Brazil Swap Rates Rise as Inflation Accelerates; Real Advances
Brazil’s swap rates climbed to a six-month high as a report showed annual inflation accelerated in February, fueling speculation the central bank will lift borrowing costs this year.
The real rallied to its strongest level since May on speculation the central bank will let the currency appreciate to contain inflation. The government’s IPCA index of consumer prices climbed 6.31 percent in February from a year earlier, the highest annual rate in 14 months. The median forecast of economists surveyed by Bloomberg was for a 6.20 percent pace.
“IPCA has been surprising the market, and it shows that there’s a significant inflation risk,” Roberto Padovani, the chief economist at Votorantim CTVM in Sao Paulo, said in an telephone interview. “The increase may prompt the central bank to raise rates in April.”
Swap rates on the contract due in January 2014 increased 17 basis points, or 0.17 percentage point, to 7.96 percent at close in Sao Paulo, the highest level since Aug. 24. They were up 34 basis points this week. The real rose 0.7 percent to 1.9442 per dollar, the strongest since May 8. The currency extended its gain since March 1 to 1.8 percent, the most in five weeks.
Policy makers dropped a pledge to keep borrowing costs unchanged for a “prolonged period” from their statement accompanying the decision this week to leave the target lending rate at a record low 7.25 percent.
The real has rallied 5.5 percent against the dollar this year, the most among 25 emerging-market counterparts tracked by Bloomberg. The real advanced to a level stronger than 2 per dollar on Jan. 28 for the first time since July.
The central bank has swung between selling currency swaps to prevent the real from falling too quickly and offering reverse currency swaps to protect exporters by preventive excessive gains.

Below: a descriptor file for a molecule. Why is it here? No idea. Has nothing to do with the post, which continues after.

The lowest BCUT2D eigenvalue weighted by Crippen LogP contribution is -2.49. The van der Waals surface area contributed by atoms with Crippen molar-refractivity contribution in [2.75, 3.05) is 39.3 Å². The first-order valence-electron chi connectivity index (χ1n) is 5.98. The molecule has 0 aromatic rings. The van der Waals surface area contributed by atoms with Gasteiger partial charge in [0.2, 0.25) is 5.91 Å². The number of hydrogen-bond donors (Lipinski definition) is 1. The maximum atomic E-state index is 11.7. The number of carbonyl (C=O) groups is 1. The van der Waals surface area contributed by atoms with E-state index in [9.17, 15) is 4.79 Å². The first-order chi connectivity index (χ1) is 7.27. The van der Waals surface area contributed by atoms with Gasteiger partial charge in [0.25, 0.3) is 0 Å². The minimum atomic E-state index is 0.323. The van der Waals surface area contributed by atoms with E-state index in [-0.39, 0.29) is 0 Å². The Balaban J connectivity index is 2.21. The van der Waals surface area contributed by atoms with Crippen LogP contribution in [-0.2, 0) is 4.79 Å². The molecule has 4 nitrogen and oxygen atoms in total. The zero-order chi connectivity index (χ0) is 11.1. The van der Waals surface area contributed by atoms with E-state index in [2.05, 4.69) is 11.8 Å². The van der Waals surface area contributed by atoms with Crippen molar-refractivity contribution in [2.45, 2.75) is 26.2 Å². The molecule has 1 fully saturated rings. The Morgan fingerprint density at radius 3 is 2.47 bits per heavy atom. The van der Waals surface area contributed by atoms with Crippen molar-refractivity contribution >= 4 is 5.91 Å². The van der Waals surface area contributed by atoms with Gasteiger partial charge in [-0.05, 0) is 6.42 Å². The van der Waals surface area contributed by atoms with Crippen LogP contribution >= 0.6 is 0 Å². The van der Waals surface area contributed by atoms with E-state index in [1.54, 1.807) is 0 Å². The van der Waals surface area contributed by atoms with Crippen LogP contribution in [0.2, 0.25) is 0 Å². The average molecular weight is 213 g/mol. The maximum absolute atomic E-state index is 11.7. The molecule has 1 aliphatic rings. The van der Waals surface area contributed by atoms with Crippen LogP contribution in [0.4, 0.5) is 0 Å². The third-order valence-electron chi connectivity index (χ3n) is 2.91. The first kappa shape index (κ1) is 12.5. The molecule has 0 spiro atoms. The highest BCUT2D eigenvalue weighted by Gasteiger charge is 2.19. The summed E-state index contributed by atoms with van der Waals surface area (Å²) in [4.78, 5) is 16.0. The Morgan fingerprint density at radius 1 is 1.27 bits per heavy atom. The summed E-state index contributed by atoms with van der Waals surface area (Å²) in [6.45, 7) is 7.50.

“The last central bank intervention happened around 1.95 per dollar, close to current levels, but rising inflation concerns suggest it may not materialize at the same levels,” Eduardo Suarez, a Latin America currency strategist at Bank of Nova Scotia in Toronto, said today in an e-mailed report.
Annual inflation has exceeded the 4.5 percent midpoint of the central bank’s target range for more than two years. Consumer prices will increase 5.70 percent in 2013, according to the median forecast of about 100 economists in a central bank survey published March 4.
“There is no denying that inflation continues with surprisingly strong momentum,” Tony Volpon, the head of research for the Americas at Nomura Holdings Inc. in New York, said in an e-mailed research report.
Policy makers said in their statement March 6 that they have been assessing the outlook for inflation and “will monitor the evolution of the macroeconomic scenario” until their next meeting.
Deputy Finance Minister Nelson Barbosa told reporters in Brasilia today that inflation is under control and headed for the midpoint of target range “in an adequate period.” He said inflation will slow gradually throughout the year as commodity prices are passed on to the consumer.
Latin America’s biggest economy expanded 0.9 percent in 2012, its slowest pace in three years, the national statistics agency reported March 1. The government predicts growth will rebound to at least 3 percent this year as the stimulus measures it took in 2011 and 2012 start to show effect, Finance Minister Guido Mantega told reporters that day.
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